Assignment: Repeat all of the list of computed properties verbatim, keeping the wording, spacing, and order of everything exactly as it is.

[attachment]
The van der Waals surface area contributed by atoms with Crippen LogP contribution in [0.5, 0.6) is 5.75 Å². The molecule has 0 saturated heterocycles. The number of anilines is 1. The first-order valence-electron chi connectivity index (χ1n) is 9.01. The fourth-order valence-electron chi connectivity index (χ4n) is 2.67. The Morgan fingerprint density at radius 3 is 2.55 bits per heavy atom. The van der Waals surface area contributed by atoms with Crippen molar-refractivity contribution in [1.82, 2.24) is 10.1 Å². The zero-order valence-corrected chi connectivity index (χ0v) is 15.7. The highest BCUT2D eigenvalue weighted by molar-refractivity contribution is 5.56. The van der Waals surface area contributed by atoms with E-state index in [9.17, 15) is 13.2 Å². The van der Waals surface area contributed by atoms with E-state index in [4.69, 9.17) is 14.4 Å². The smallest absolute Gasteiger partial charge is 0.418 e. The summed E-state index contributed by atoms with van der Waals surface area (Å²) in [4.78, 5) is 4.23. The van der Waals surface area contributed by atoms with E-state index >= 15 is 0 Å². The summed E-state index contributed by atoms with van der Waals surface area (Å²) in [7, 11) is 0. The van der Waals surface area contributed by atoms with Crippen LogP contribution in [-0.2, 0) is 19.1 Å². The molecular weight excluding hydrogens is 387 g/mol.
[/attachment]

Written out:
The van der Waals surface area contributed by atoms with Crippen LogP contribution in [0.5, 0.6) is 5.75 Å². The molecule has 0 saturated heterocycles. The number of anilines is 1. The first-order valence-electron chi connectivity index (χ1n) is 9.01. The fourth-order valence-electron chi connectivity index (χ4n) is 2.67. The Morgan fingerprint density at radius 3 is 2.55 bits per heavy atom. The van der Waals surface area contributed by atoms with Crippen molar-refractivity contribution in [1.82, 2.24) is 10.1 Å². The zero-order valence-corrected chi connectivity index (χ0v) is 15.7. The highest BCUT2D eigenvalue weighted by molar-refractivity contribution is 5.56. The van der Waals surface area contributed by atoms with E-state index in [9.17, 15) is 13.2 Å². The van der Waals surface area contributed by atoms with E-state index in [4.69, 9.17) is 14.4 Å². The smallest absolute Gasteiger partial charge is 0.418 e. The summed E-state index contributed by atoms with van der Waals surface area (Å²) in [4.78, 5) is 4.23. The van der Waals surface area contributed by atoms with E-state index >= 15 is 0 Å². The summed E-state index contributed by atoms with van der Waals surface area (Å²) in [7, 11) is 0. The van der Waals surface area contributed by atoms with Crippen LogP contribution in [-0.2, 0) is 19.1 Å². The molecular weight excluding hydrogens is 387 g/mol.